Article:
In the collection of Michigan State University Libraries Special Collections
L. Frank Baum & Oz, 2016
This is part of Jamie Guggina's collection of L. Frank Baum and Oz related books. I was drawn to this collection after visiting his house over the years and seeing his neatly arranged book shelves with the fabulous and colorful spines. In this artist book I gave a nod to illustrator John R. Neill on the inside of the box by adding his portrait drawn in silverpoint next to Baum's on an ink drawn banner held aloft by Tik Tok. In the box tray I've added an ink drawn Patchwork Girl of Oz with the text "I hate dignity". There are 8 pages in the book and a loose ink drawn portrait of the Wizard of Oz.
In the collection of the Boston Athenaeum
Brontë Books at the Morgan, 2016
In 2016, the Morgan Library held an exhibit called "Charlotte Brontë: An Independent Will" curated by Christine Nelson.
After seeing an image of these Brontë books on her Instagram feed, we connected and I was able to have access to a photograph of these books from their collection and later saw them in person, when I visited the exhibit and met with Christine.
The books are drawn with ink on Frankfurt Paper. The book cover is an ink drawn copy of the marbled paper on one of the books from the collection. The box tray papers are the pattern of Charlotte Brontë's dress that was in the exhibition, on loan from the Parsonage Museum in Haworth. I drew the dress in graphite and ink, including a small stain on the front panel of the fabric. I had heard of the miniature Brontë books but had never seen one before. Seeing them in person was amazing! I drew an ink copy of one of the miniature books that was on display at the Morgan, adding thread to make it look realistic.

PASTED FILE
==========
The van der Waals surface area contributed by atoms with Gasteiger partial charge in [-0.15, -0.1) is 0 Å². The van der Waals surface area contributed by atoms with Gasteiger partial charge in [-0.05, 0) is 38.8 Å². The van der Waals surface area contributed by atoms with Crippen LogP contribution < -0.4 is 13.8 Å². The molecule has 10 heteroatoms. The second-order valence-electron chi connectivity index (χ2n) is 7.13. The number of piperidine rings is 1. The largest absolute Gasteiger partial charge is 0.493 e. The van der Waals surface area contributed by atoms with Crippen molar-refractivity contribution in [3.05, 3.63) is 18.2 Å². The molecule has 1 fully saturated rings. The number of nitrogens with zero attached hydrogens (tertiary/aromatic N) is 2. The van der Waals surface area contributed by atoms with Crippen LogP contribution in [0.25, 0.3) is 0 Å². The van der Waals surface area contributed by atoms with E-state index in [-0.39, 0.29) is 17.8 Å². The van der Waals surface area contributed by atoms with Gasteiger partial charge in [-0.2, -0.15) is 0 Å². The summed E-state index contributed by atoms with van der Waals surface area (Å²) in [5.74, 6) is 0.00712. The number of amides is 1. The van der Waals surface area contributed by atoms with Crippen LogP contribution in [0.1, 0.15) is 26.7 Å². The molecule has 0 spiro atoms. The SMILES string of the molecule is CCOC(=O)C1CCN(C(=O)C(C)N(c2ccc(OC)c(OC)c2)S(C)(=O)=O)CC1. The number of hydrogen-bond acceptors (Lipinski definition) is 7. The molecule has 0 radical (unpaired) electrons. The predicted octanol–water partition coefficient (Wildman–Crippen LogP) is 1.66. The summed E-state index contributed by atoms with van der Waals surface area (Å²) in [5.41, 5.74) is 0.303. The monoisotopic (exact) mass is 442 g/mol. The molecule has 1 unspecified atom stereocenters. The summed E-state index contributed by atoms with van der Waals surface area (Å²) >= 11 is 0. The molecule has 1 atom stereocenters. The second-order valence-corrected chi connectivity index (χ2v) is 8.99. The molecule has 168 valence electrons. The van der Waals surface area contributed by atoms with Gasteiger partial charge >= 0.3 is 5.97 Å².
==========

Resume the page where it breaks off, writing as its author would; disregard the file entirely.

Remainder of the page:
Price on request
When I was a young artist, I visited London for the first time. I went to the British Library one day and walked into a room filled with illuminated manuscripts. I had never seen anything like it and those books spoke to me like nothing else ever had. I went back every day to be with the books, and when I left I walked through the bookshops nearby looking for information about what I had seen. I found a few facsimiles that I could afford and brought them home. It was very hard to leave London, as I felt I had left a piece of my heart in that room filled with beautiful books. It had been an epiphany - standing in that room of hand painted books - right then and there I dedicated my life to trying to create beautiful books. I felt the need to achieve a level of beauty. It is hard to articulate what I mean by this but I knew at the time and still know that it is an impossible goal to achieve. There is something about that moment that still pulls me into the studio each day.
After London, I poured over the facsimiles of the book of hours I had purchased, and researched everything I could find about illuminated manuscripts, the artists and scribes, and the techniques of their craft.
Over the years I continued to add facsimiles to my library. When I started the Bookshelf Project a few years back, I wondered what would be the selection to draw from my own art library. It had to be the facsimiles! They are probably the books that influenced me most along my journey.
Price on request